“Let there be no doubt, the approval of these two pipelines is a historic step forward. Though we won’t celebrate until the first drop of oil leaves Canadian shores from a new pipeline, we recognize the spirit of cooperation and hard work by those who have brought us to this point. Our energy industry, Indigenous communities, environmentalists, and ordinary Albertans came together in common purpose, showing, once and for all, that a strong economy and a clean environment can – and must – go hand in hand. In the weeks and months ahead, your government will remain focused on bringing this pipeline to completion. Trans Mountain is not the end of our market diversification efforts. This year we will also continue to work thoughtfully and respectfully with the federal government, Indigenous communities and elected officials across Canada on the Energy East pipeline proposal.”
Other target areas outlined included reducing school fees, capping electricity rates, reducing emissions with new energy-efficiency programs, and instituting a new Consumer Bill of Rights.
On the agriculture front, Mitchell highlighted key investments and initiatives that are coming on stream in 2017.
“Alberta’s agricultural producers are the world’s best, and so are the products made by them. Building on investments your government made last year, such as capital to expand the Agrivalue Processing Business Incubator and Food Processing Development Centre in Leduc – an investment that doubled the size of that facility, making it the largest of its kind in Canada – this year will see further support to help Alberta’s agrifood entrepreneurs.”
Singled out for special recognition was the recent announcement of a major value-added agricultural investment in the Lethbridge area that is likely to pay off for Taber-area potato producers.
“Your government will also remain nimble and responsive to good ideas for bringing more business to Alberta, like we were with the City of Lethbridge to ensure the expansion of Cavendish Farms – the single largest private-sector investment in the history of Lethbridge – which will create good jobs and more opportunities for Alberta farmers,” said Mitchell.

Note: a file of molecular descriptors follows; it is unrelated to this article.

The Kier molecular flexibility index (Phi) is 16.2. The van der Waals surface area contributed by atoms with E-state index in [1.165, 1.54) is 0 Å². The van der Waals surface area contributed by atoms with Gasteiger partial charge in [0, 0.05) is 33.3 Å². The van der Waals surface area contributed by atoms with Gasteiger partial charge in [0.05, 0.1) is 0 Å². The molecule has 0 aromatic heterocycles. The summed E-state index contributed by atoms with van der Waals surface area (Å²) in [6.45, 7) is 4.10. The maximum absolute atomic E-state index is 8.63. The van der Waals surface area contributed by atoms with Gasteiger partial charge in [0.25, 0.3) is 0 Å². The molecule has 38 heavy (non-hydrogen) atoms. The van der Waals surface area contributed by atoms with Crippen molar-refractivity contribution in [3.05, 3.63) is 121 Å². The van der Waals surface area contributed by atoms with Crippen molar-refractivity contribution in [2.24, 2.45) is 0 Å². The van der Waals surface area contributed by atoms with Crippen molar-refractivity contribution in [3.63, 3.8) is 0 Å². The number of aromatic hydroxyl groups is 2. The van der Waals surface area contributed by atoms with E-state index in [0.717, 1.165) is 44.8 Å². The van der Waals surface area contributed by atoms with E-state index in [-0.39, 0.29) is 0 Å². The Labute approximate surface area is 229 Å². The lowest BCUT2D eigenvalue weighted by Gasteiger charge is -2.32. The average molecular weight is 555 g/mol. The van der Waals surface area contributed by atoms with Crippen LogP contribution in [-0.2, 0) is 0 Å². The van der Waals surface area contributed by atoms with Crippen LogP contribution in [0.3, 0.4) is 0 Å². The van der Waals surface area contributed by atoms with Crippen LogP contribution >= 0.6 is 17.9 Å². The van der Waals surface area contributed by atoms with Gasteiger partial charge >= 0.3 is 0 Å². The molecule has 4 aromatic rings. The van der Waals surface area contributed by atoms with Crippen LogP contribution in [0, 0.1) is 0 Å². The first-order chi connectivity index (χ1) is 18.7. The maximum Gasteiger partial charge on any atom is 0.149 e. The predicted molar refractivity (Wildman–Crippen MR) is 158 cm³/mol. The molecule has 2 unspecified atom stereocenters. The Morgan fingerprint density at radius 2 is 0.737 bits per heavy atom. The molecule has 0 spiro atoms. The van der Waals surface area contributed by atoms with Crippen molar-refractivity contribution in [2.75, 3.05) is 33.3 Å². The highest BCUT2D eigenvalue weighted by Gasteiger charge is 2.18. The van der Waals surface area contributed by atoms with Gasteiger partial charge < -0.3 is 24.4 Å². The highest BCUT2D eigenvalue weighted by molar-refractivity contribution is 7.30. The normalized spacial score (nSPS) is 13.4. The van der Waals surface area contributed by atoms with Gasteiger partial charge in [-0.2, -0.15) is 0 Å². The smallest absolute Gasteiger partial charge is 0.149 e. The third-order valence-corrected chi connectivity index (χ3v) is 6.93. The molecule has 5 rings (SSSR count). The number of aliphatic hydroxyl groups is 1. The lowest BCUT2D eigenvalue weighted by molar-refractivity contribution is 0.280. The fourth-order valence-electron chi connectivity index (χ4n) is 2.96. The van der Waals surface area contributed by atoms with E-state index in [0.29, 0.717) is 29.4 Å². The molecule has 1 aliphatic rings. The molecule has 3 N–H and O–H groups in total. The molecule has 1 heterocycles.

More new schools will be approved, and the province intends to partner with the Alberta Medical Association to help communities find and retain health care professionals. More long-term care and dementia spaces are to be built, and there will be new legislation focused on ensuring child death reviews receive more attention.
Also slated for improvement will be eliminating barriers to justice for victims of sexual assault and domestic violence.
Work will continue on enhancing the Municipal Government Act, which will have significant impacts at the local level throughout Alberta.
“Important work remains this session on the Modernized Municipal Government Act. This work will build on the strong, respectful relationships developed with municipal leaders. Those relationships have allowed us to bring in new measures that empower local governments, enabling them to provide their communities with better services and more jobs,” said Mitchell.
A source of some controversy with off-highway vehicle enthusiasts since their announcement, efforts regarding the Castle parks plan were also highlighted by the Lieutenant Governor.
“This year, your government will continue to improve parks across our province and build on the historic protections we have brought into place, such as the recently announced protections for the Castle area. Consultations on the plan to protect the Castle area will continue this year, as will your government’s commitment to create better opportunities for everyone to enjoy our parks. Investments will be made in new campgrounds, trails and roads, and we will support all types of recreation with real improvements to our parks – whether you are exploring on a motorized vehicle, horseback or lacing up hiking boots.”
Mitchell also pledged the government will be addressing issues surrounding access to clean drinking water for First Nations communities, creating city charters, and expanding protection for whistleblowers and strengthening conflict of interest laws.